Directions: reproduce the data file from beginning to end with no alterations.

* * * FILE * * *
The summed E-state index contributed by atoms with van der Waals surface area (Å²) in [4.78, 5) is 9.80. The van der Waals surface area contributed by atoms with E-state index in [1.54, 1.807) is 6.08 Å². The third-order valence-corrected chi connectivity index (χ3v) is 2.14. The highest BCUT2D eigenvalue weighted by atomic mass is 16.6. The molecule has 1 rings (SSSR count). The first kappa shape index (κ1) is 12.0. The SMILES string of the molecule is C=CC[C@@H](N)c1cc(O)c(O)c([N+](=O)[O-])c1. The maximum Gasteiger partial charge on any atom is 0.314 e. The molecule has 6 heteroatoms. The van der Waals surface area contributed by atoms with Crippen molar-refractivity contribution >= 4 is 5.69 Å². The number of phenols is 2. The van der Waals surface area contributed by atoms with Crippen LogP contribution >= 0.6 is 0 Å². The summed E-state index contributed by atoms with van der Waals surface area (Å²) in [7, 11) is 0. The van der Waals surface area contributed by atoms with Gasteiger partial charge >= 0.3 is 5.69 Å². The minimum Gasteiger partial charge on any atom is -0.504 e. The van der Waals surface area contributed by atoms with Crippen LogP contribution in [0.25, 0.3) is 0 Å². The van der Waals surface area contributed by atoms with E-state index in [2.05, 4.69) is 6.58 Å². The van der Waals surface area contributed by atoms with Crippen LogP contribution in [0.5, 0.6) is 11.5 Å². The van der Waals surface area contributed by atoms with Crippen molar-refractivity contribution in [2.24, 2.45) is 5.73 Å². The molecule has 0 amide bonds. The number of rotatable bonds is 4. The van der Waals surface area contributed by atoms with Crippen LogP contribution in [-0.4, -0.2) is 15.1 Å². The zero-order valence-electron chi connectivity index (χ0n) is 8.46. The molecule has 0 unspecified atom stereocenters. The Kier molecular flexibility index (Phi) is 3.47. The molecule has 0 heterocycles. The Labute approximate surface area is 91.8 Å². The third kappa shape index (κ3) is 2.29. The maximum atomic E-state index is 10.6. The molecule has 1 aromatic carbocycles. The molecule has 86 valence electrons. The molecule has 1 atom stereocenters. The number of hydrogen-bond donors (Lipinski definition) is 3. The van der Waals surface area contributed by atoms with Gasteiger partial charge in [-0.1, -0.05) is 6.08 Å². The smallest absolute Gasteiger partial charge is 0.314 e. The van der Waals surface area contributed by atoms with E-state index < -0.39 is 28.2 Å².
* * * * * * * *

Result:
The summed E-state index contributed by atoms with van der Waals surface area (Å²) in [4.78, 5) is 9.80. The van der Waals surface area contributed by atoms with E-state index in [1.54, 1.807) is 6.08 Å². The third-order valence-corrected chi connectivity index (χ3v) is 2.14. The highest BCUT2D eigenvalue weighted by atomic mass is 16.6. The molecule has 1 rings (SSSR count). The first kappa shape index (κ1) is 12.0. The SMILES string of the molecule is C=CC[C@@H](N)c1cc(O)c(O)c([N+](=O)[O-])c1. The maximum Gasteiger partial charge on any atom is 0.314 e. The molecule has 6 heteroatoms. The van der Waals surface area contributed by atoms with Crippen molar-refractivity contribution >= 4 is 5.69 Å². The number of phenols is 2. The van der Waals surface area contributed by atoms with Crippen LogP contribution >= 0.6 is 0 Å². The summed E-state index contributed by atoms with van der Waals surface area (Å²) in [7, 11) is 0. The van der Waals surface area contributed by atoms with Gasteiger partial charge >= 0.3 is 5.69 Å². The minimum Gasteiger partial charge on any atom is -0.504 e. The van der Waals surface area contributed by atoms with Crippen LogP contribution in [0.25, 0.3) is 0 Å². The van der Waals surface area contributed by atoms with E-state index in [2.05, 4.69) is 6.58 Å². The van der Waals surface area contributed by atoms with Crippen LogP contribution in [0.5, 0.6) is 11.5 Å². The van der Waals surface area contributed by atoms with Crippen molar-refractivity contribution in [2.24, 2.45) is 5.73 Å². The molecule has 0 amide bonds. The number of rotatable bonds is 4. The van der Waals surface area contributed by atoms with Crippen LogP contribution in [-0.4, -0.2) is 15.1 Å². The zero-order valence-electron chi connectivity index (χ0n) is 8.46. The molecule has 0 unspecified atom stereocenters. The Kier molecular flexibility index (Phi) is 3.47. The molecule has 0 heterocycles. The Labute approximate surface area is 91.8 Å². The third kappa shape index (κ3) is 2.29. The maximum atomic E-state index is 10.6. The molecule has 1 aromatic carbocycles. The molecule has 86 valence electrons. The molecule has 1 atom stereocenters. The number of hydrogen-bond donors (Lipinski definition) is 3. The van der Waals surface area contributed by atoms with Gasteiger partial charge in [-0.1, -0.05) is 6.08 Å². The smallest absolute Gasteiger partial charge is 0.314 e. The van der Waals surface area contributed by atoms with E-state index < -0.39 is 28.2 Å².